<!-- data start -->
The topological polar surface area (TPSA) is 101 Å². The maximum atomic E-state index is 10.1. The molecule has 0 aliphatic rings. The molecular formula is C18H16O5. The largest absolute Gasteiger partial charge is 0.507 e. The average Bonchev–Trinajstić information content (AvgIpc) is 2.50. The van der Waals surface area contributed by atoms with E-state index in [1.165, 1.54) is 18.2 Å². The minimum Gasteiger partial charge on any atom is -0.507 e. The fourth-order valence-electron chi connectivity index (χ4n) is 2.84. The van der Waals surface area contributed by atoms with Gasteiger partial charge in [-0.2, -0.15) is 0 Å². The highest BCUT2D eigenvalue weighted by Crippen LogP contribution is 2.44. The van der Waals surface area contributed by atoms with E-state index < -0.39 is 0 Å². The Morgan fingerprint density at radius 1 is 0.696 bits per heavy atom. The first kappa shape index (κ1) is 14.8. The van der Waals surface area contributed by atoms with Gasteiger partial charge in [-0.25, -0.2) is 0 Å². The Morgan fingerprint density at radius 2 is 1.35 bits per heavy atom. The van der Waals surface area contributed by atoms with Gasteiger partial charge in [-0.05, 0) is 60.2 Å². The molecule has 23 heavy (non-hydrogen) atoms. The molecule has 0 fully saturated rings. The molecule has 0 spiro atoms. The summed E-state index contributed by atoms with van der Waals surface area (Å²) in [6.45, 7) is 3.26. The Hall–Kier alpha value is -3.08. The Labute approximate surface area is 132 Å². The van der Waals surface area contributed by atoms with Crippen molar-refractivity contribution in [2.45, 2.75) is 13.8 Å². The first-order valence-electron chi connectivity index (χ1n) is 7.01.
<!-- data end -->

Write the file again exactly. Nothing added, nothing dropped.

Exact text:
The topological polar surface area (TPSA) is 101 Å². The maximum atomic E-state index is 10.1. The molecule has 0 aliphatic rings. The molecular formula is C18H16O5. The largest absolute Gasteiger partial charge is 0.507 e. The average Bonchev–Trinajstić information content (AvgIpc) is 2.50. The van der Waals surface area contributed by atoms with E-state index in [1.165, 1.54) is 18.2 Å². The minimum Gasteiger partial charge on any atom is -0.507 e. The fourth-order valence-electron chi connectivity index (χ4n) is 2.84. The van der Waals surface area contributed by atoms with Gasteiger partial charge in [-0.2, -0.15) is 0 Å². The highest BCUT2D eigenvalue weighted by Crippen LogP contribution is 2.44. The van der Waals surface area contributed by atoms with E-state index < -0.39 is 0 Å². The Morgan fingerprint density at radius 1 is 0.696 bits per heavy atom. The first kappa shape index (κ1) is 14.8. The van der Waals surface area contributed by atoms with Gasteiger partial charge in [-0.25, -0.2) is 0 Å². The Morgan fingerprint density at radius 2 is 1.35 bits per heavy atom. The van der Waals surface area contributed by atoms with Gasteiger partial charge in [-0.05, 0) is 60.2 Å². The molecule has 23 heavy (non-hydrogen) atoms. The molecule has 0 fully saturated rings. The molecule has 0 spiro atoms. The summed E-state index contributed by atoms with van der Waals surface area (Å²) in [6.45, 7) is 3.26. The Hall–Kier alpha value is -3.08. The Labute approximate surface area is 132 Å². The van der Waals surface area contributed by atoms with Crippen molar-refractivity contribution in [2.45, 2.75) is 13.8 Å². The first-order valence-electron chi connectivity index (χ1n) is 7.01.